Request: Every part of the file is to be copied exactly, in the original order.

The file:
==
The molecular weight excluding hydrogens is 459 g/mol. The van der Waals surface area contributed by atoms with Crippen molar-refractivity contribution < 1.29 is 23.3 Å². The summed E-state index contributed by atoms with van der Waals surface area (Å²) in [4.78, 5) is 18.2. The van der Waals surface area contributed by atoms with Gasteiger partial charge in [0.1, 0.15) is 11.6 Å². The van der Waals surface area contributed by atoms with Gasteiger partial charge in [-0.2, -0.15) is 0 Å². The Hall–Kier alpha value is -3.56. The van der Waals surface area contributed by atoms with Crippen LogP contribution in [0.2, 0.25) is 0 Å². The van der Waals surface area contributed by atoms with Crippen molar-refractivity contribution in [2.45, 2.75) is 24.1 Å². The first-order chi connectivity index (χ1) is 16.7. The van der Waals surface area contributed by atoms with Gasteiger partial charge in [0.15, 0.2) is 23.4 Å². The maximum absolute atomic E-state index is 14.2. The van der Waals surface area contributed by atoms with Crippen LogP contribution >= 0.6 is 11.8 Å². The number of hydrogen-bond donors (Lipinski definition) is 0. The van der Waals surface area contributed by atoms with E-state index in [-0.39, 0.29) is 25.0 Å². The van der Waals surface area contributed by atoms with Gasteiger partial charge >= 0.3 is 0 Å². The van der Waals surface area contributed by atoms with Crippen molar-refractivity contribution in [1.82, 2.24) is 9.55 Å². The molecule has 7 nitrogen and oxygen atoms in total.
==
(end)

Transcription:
The molecular weight excluding hydrogens is 459 g/mol. The van der Waals surface area contributed by atoms with Crippen molar-refractivity contribution < 1.29 is 23.3 Å². The summed E-state index contributed by atoms with van der Waals surface area (Å²) in [4.78, 5) is 18.2. The van der Waals surface area contributed by atoms with Gasteiger partial charge in [0.1, 0.15) is 11.6 Å². The van der Waals surface area contributed by atoms with Gasteiger partial charge in [-0.2, -0.15) is 0 Å². The Hall–Kier alpha value is -3.56. The van der Waals surface area contributed by atoms with Crippen LogP contribution in [0.2, 0.25) is 0 Å². The van der Waals surface area contributed by atoms with Crippen molar-refractivity contribution in [2.45, 2.75) is 24.1 Å². The first-order chi connectivity index (χ1) is 16.7. The van der Waals surface area contributed by atoms with Gasteiger partial charge in [0.15, 0.2) is 23.4 Å². The maximum absolute atomic E-state index is 14.2. The van der Waals surface area contributed by atoms with Crippen LogP contribution >= 0.6 is 11.8 Å². The number of hydrogen-bond donors (Lipinski definition) is 0. The van der Waals surface area contributed by atoms with E-state index in [-0.39, 0.29) is 25.0 Å². The van der Waals surface area contributed by atoms with Gasteiger partial charge >= 0.3 is 0 Å². The van der Waals surface area contributed by atoms with Crippen molar-refractivity contribution in [1.82, 2.24) is 9.55 Å². The molecule has 7 nitrogen and oxygen atoms in total.